There are two things in particular that I remember from lessons with Ms Jones – as I still instinctively want to call her nine years after our A-level English class left that room on the top floor of the sixth-form block at Edmonton County for the last time. The first was the drive of her dramatic energy: her ability as a teacher to use her emotions and ours to pull us moany, tracksuited teenagers through what seemed like endless reams of bloody Carol Ann Duffy.
The other was her endearing love of what she freely admitted was "depressing literature". We didn't have to study any Sylvia Plath poetry for our course, nor Wuthering Heights, yet those names stick in the mind when thinking back simply because of her self-confessed passion for them.
Terminal illness changes the context of everything in life, big and small. Those two small memories have certainly felt different since Lindy became one of the 5,000 people in the UK to be suffering from motor neurone Disease (MND).
She began developing symptoms of the condition – which involves the steady decline of the brain's ability to communicate with muscles in the body, resulting in the gradual loss of bodily functions and usually ending in breathing failure – just over two years ago.
First it affected the muscles in her tongue, then her mouth, neck and arms. It now means that not only can she not teach any more, but she can't eat or talk. With her mouth too weak to chew or swallow, she is fed through a tube into her stomach, and relies on a breathing ventilator at night.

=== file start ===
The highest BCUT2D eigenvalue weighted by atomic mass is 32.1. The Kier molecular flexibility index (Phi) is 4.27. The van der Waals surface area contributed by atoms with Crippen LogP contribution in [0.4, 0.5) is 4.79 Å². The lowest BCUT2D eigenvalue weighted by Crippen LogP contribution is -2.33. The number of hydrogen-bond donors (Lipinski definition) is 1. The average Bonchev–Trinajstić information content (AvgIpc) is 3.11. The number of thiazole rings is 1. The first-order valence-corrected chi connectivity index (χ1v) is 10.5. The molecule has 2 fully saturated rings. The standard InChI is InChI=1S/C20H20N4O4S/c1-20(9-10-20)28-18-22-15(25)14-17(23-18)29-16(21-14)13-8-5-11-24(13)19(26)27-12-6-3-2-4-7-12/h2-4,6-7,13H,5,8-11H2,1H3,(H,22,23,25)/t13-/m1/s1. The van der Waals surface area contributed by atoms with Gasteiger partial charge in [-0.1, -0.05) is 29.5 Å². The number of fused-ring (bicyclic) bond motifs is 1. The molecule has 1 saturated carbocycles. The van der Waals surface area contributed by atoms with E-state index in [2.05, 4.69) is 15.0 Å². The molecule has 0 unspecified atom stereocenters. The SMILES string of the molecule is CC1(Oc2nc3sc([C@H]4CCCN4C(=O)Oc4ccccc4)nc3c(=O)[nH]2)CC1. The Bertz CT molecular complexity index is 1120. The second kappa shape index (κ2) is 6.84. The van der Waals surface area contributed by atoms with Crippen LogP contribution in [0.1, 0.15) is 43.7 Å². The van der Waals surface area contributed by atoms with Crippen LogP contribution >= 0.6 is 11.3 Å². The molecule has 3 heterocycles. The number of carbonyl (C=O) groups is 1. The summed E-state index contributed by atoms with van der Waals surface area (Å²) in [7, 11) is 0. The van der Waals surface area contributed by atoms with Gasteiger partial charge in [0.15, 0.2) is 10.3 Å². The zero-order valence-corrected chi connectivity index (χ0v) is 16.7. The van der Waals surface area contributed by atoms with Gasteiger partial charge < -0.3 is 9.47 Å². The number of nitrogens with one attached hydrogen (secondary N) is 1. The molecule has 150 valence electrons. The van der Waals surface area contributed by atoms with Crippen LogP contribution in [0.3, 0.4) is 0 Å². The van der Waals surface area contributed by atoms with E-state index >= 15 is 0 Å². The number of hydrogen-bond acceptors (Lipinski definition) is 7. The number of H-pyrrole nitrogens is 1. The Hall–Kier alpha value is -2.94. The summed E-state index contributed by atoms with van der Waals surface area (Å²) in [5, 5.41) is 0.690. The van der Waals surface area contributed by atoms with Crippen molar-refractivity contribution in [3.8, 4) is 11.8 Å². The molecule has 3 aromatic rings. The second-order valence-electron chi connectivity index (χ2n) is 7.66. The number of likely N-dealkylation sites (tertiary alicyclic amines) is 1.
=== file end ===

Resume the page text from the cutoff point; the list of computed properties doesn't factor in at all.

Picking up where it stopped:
For now, she still has use of her fingers and communicates by typing on her iPad mini, though missing the social aspect of chatting with friends and family is "almost unbearable," she tells me. "I now feel terrified of anyone trying to talk to me. It's like being a toddler."
Typing has, however, allowed her to self- publish her memoir, The Voice In My Head Is Perfect, a deeply moving but often brilliantly funny book recounting her experience of being diagnosed with MND and trying to cope with the inevitable, inexorable decline. With all profits going to the Motor Neurone Association, it is now also being recorded as an audiobook. And the process of writing it has provided at least some form of catharsis.